As the coronavirus epidemic worsens worldwide there are scams coming up providing medicine and vaccines to cure the virus.
Here’s how to avoid getting scammed by companies making false claims about preventing and treating covid-19.
As the virus spreads people are doing more and more online shopping and are easily enticed by companies providing treatments and cures that haven’t been tested or approved by the FDA and FTC.
Some of the companies given warnings by the FTC were Vital Silver, Quinessence Aromatherapy, N-ergetics, GuruNanda, Vivify Holistic Clinic, Herbal Amy and The Jim Bakker Show.
They’re advertising essential oils and special teas to treat the virus and the FDA knows that only a vaccine developed under the right conditions and procedures will be able to treat it.
Social media is being flooded with these so called cures. It’s important not to be duped by these false claims. Avoid clicking on them and sending money to these companies preying on desperate people.
Below is a list to look out for when shopping online during these trying times:
Buying N95 face masks online isn’t safe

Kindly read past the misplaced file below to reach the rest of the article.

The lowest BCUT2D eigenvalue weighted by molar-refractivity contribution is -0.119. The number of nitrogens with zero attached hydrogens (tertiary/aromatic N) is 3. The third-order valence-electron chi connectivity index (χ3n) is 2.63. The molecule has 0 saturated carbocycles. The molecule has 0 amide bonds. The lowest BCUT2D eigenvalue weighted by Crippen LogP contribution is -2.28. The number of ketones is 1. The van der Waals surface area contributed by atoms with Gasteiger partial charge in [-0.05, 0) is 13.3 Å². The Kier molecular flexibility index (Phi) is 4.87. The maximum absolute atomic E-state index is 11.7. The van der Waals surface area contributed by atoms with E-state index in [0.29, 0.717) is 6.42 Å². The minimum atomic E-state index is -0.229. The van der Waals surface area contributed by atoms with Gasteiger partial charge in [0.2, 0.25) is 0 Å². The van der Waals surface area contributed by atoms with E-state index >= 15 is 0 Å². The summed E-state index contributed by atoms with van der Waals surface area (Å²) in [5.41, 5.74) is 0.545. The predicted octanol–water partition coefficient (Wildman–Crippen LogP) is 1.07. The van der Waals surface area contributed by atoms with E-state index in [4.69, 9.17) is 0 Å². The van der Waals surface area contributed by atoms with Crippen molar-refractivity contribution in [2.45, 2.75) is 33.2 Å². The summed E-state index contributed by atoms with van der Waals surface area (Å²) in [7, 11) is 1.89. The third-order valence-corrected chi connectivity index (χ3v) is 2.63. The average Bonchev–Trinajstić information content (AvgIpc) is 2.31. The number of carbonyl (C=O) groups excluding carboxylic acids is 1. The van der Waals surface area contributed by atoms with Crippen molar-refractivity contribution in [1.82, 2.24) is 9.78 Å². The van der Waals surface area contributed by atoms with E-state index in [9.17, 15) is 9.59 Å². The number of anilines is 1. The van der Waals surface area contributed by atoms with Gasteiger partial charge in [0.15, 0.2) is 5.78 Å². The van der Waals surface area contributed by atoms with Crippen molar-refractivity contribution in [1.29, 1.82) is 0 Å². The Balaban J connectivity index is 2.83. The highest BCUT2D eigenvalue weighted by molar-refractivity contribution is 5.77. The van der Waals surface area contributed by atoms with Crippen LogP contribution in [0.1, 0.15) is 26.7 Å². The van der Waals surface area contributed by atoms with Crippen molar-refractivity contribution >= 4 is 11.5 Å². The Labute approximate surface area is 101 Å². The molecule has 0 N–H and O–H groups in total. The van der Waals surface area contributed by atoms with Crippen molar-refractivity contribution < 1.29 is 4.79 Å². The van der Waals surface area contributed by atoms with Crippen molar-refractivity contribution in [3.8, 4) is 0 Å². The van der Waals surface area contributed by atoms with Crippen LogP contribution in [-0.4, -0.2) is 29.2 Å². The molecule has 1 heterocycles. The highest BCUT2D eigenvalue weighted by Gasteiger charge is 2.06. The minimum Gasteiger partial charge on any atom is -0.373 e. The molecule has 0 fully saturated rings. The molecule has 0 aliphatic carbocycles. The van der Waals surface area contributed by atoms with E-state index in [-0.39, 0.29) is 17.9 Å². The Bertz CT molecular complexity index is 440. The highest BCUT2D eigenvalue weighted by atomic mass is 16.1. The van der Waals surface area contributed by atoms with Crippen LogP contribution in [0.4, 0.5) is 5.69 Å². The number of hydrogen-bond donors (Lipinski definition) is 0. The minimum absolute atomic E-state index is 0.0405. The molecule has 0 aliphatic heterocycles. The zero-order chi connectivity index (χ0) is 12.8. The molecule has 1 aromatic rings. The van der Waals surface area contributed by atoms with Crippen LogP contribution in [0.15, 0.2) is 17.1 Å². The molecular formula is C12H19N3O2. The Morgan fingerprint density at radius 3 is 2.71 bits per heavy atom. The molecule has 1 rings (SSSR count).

There are companies online claiming to be selling N95 masks. Avoid buying N95 masks online at all costs. They have to be CDC approved and one can’t verify that online. Masks shouldn’t be worn by people who aren’t infected with the virus. It doesn’t prevent you from getting it. The masks should only be worn by people infected by the virus to prevent other people around them from getting it.
Ignore claims that a vaccine is available
It would take almost a year before a vaccine is available. With clinical trials and tests a vaccine will only be available in 12 months or so. If you see any online ads or media news saying a vaccine has been developed it is most likely false. Don’t trust it.
Avoid products claiming to prevent coronavirus
Any product claiming to prevent the virus just by taking it is false. There is no harm in taking supplements and vitamins, like Vitamin C, to boost your immune system and improve your general health but don’t trust any product that specifically says it prevents coronavirus. There are no products that have been tested by the FDA and approved to prevent Covid-19 directly.
While governments and medical institutes are working tirelessly to develop a cure the public can practice the necessary hygiene precautions that are quickly becoming the norm these days with the spread of the virus.